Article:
In the news recently is the Apple Store’s rejection of Hey Mail, the private email app. After some public wrangling, Apple capitulated and Hey Mail is now available on the Apple Store.
This isn’t the first time app stores have scrutinized apps that compete against their own apps. ClearPHONE just recently had all their apps pulled from the Google Playstore. More on that in a minute. The question is:
Why would Apple even care about a little app like Hey Mail, and why would Google even be paying attention to ClearPHONE?
Apple and Google wield incredible power when it comes to deciding which apps make the grade and which ones don’t. At the center of each of their profit pools is personal data: the ability to collect and market user habits. So maybe that’s where their motivation comes from. Hey Mail and ClearPHONE are both centered on data privacy; and that is in direct competition to two of the largest data collection companies on the planet.
There’s a privacy movement afoot.
The pandemic has made us all think a little bit more about what we share and why. Contact tracing seemed like a good idea until we started thinking deeply about it. The angst came when we realized big tech companies can so easily track us and collect our personal data—without us even knowing.
Owning the privacy message.
In marketing, a brand has to own the message it wishes to leverage. Think about the narratives of recycling and organic. As consumers became more socially conscious of the world we live in, they demanded their products do more. So marketers were quick to attach the right message to the products they sell.
The same is true with the privacy movement. As consumers become more savvy to what privacies they are giving up, tech companies are quick to stake out ownership of the privacy narrative. Take note of all the ad campaigns by Apple and Google that feature privacy at the center of their messaging. They know their users need to be reassured. They also don’t want upstarts offering real privacy to clutter up their loyal customer’s minds.
ClearPHONE and Hey Mail are both built on security first platforms.
Apple and Google are both built on convenience-first ideologies. For these behemoths to have the same level of privacy as ClearPHONE, their entire profit model would change. And if consumers start jumping ship to apps that are far more private than what either Apple or Google offers, then that’s an assault on those profits. The best strategy is to lock threats out of the neighborhood by blocking them from your store.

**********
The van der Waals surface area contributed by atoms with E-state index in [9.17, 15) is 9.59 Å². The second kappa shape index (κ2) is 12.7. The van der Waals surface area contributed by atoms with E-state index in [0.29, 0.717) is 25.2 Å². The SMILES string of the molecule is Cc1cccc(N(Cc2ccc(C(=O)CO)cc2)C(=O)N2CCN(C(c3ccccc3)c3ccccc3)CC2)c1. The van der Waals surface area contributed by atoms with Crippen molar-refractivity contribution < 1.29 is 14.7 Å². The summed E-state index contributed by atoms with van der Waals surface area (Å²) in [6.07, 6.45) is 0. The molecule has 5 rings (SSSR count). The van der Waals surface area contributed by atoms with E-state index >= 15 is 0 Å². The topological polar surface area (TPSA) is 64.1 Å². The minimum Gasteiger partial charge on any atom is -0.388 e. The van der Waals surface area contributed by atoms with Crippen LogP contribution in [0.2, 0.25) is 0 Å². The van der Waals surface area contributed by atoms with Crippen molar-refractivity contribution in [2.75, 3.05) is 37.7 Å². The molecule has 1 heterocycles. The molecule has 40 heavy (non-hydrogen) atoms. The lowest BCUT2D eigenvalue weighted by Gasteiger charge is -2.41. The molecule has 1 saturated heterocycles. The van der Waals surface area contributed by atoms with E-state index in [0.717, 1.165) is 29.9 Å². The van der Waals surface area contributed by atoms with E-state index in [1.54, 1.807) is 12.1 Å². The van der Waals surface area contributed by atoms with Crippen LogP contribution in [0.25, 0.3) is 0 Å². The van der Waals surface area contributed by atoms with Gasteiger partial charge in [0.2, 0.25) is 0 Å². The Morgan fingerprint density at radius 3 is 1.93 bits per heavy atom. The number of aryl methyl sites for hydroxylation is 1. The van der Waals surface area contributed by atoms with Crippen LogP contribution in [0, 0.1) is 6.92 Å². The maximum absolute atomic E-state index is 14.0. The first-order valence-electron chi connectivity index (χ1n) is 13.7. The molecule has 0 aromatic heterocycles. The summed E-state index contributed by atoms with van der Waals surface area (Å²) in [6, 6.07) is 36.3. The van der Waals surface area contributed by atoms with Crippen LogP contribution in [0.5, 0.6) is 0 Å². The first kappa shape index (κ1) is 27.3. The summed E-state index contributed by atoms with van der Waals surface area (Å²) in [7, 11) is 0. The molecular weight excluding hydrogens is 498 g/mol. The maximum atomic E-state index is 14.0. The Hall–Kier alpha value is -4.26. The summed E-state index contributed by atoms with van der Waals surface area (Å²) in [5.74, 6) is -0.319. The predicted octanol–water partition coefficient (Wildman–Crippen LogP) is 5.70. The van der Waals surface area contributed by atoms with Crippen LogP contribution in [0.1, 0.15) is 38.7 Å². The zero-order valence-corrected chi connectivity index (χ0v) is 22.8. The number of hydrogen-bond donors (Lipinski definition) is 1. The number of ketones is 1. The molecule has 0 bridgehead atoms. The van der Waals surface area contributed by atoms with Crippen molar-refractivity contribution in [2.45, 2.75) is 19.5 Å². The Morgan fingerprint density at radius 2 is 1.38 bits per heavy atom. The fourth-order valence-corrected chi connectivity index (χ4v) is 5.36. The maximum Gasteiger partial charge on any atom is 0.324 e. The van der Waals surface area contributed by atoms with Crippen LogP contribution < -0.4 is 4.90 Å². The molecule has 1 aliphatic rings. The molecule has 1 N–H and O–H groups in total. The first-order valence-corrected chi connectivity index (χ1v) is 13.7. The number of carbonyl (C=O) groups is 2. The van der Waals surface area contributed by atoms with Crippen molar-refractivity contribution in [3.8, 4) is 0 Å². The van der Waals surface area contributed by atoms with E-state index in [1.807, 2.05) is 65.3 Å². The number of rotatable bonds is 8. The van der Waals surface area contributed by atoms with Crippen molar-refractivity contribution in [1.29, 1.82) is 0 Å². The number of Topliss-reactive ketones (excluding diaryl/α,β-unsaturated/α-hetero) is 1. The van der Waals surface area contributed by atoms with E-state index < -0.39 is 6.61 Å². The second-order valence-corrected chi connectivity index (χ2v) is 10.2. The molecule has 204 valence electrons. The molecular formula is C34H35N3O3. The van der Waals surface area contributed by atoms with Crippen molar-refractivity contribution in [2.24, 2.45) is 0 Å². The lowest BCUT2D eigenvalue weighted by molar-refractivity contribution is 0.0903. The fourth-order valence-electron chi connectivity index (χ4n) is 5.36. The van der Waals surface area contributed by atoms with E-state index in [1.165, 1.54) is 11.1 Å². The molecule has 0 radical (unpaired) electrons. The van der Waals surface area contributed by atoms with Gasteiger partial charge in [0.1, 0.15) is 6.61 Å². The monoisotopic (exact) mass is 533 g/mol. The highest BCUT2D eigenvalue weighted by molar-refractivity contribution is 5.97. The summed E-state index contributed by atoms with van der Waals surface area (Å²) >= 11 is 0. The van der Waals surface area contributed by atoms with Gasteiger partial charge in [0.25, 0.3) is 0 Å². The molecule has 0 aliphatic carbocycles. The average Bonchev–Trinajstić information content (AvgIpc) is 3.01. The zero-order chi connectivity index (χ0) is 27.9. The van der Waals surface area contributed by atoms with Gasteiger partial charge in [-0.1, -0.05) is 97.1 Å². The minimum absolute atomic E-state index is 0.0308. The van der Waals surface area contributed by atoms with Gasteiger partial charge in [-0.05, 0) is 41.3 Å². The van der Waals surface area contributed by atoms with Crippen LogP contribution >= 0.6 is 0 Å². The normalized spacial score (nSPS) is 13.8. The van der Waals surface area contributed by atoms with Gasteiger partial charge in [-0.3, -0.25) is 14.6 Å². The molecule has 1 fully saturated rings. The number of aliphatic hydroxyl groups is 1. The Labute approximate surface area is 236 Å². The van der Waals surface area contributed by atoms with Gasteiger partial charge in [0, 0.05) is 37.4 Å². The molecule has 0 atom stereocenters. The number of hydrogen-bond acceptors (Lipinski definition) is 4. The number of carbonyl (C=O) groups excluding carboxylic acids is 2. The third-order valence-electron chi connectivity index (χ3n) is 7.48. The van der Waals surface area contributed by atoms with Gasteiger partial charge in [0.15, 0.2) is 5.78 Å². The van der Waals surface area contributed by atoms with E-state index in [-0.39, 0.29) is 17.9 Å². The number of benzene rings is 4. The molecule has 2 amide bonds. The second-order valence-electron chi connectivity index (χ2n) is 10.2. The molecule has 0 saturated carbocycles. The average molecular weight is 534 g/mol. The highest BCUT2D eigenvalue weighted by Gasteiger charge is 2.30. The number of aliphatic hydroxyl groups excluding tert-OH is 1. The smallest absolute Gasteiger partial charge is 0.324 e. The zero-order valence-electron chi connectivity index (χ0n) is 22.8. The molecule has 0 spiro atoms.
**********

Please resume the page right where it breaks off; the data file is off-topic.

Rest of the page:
And that’s the problem.
If you build an app store for everybody, you have to let everybody play.
Google and Apple make gobs of money off developers plying their apps on their stores. Apps that fit neatly in the “don’t interfere with our business of collecting and selling data” business model. Blocking apps to preserve their status in the marketplace begs antitrust attorneys to start sniffing around, which may be why Apple capitulated to Hey Mail.
ClearPHONE and Google.
ClearPHONE is a piece of hardware that allows the user to block all data collection, and uses decentralized storage and encryption to prevent collection of data in transit. But to be truly private and secure, ClearPHONE users need to be off Google apps. That’s a tall order. And a pretty bold proposition. But if it catches on…
Here’s the history: Clear created these privacy-first apps and dropped them onto the Google Playstore for beta testing. That was fine, approved, downloads in process, no red flags. ClearPHONE is a few weeks away from being delivered, and the apps can be used by any android phone, but not to the depth possible on ClearPHONE. So basically, a trial period.
And then the ClearPHONE marketing messages about privacy start to trickle out. Messages like: “Only you should own your personal data.” Messages that made it clear (pun intended) that the less you use Google, the more private your digital life is—and ClearPHONE, with it’s bundle of apps that replace the suite of Google apps, makes it possible.
Google pulled all Clear applications from the Playstore.
Now that’s interesting. No real reason why, just a robot response.
Imagine dedicating the last 20 years of your life to building technology that really protects privacy, a new Internet experience that doesn’t sacrifice security for convenience, only to have the only store in town reject your product. That’s a monopoly. That’s wrong.
This is more than a David and Goliath story. This is a fight for consumer’s rights to control their own digital life.
Congrats to Hey Mail for winning their battle. ClearPHONE will win theirs. But we all have to take up arms if we are going to win the privacy war, the real privacy war—the narrative that says privacy can not be accomplished on existing platforms is starting to emerge. So ClearPHONE did what they had to do: built their own app store: ClearOS Marketplace. The message is still out there, and it’s not going away, no matter what Google and Apple do to try and usurp it.
Learn more about ClearPHONE.